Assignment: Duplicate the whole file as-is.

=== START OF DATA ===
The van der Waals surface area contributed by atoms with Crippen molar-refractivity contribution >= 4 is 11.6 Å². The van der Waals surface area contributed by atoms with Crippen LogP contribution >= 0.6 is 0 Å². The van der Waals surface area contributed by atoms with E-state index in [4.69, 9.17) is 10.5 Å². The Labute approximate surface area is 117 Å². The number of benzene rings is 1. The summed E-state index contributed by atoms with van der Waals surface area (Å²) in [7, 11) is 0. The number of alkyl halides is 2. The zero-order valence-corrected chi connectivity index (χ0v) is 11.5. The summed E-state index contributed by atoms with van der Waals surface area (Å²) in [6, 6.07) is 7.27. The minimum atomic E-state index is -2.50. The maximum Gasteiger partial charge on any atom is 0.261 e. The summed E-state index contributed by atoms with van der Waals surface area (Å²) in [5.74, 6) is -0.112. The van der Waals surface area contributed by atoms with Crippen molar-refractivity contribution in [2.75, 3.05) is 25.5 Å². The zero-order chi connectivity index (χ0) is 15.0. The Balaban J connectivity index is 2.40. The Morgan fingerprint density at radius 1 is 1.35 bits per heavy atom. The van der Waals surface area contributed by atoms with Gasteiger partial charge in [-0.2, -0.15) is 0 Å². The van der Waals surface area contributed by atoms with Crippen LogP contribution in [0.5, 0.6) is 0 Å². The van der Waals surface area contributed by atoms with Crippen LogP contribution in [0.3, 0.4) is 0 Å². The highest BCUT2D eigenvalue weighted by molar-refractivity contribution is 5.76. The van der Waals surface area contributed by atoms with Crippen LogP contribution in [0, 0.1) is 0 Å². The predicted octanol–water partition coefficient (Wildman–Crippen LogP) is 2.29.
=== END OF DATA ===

The van der Waals surface area contributed by atoms with Crippen molar-refractivity contribution >= 4 is 11.6 Å². The van der Waals surface area contributed by atoms with Crippen LogP contribution >= 0.6 is 0 Å². The van der Waals surface area contributed by atoms with E-state index in [4.69, 9.17) is 10.5 Å². The Labute approximate surface area is 117 Å². The number of benzene rings is 1. The summed E-state index contributed by atoms with van der Waals surface area (Å²) in [7, 11) is 0. The number of alkyl halides is 2. The zero-order valence-corrected chi connectivity index (χ0v) is 11.5. The summed E-state index contributed by atoms with van der Waals surface area (Å²) in [6, 6.07) is 7.27. The minimum atomic E-state index is -2.50. The maximum Gasteiger partial charge on any atom is 0.261 e. The summed E-state index contributed by atoms with van der Waals surface area (Å²) in [5.74, 6) is -0.112. The van der Waals surface area contributed by atoms with Crippen molar-refractivity contribution in [2.75, 3.05) is 25.5 Å². The zero-order chi connectivity index (χ0) is 15.0. The Balaban J connectivity index is 2.40. The Morgan fingerprint density at radius 1 is 1.35 bits per heavy atom. The van der Waals surface area contributed by atoms with Gasteiger partial charge in [-0.2, -0.15) is 0 Å². The van der Waals surface area contributed by atoms with Crippen LogP contribution in [0.5, 0.6) is 0 Å². The van der Waals surface area contributed by atoms with Crippen LogP contribution in [0.3, 0.4) is 0 Å². The highest BCUT2D eigenvalue weighted by molar-refractivity contribution is 5.76. The van der Waals surface area contributed by atoms with Crippen LogP contribution in [0, 0.1) is 0 Å². The predicted octanol–water partition coefficient (Wildman–Crippen LogP) is 2.29.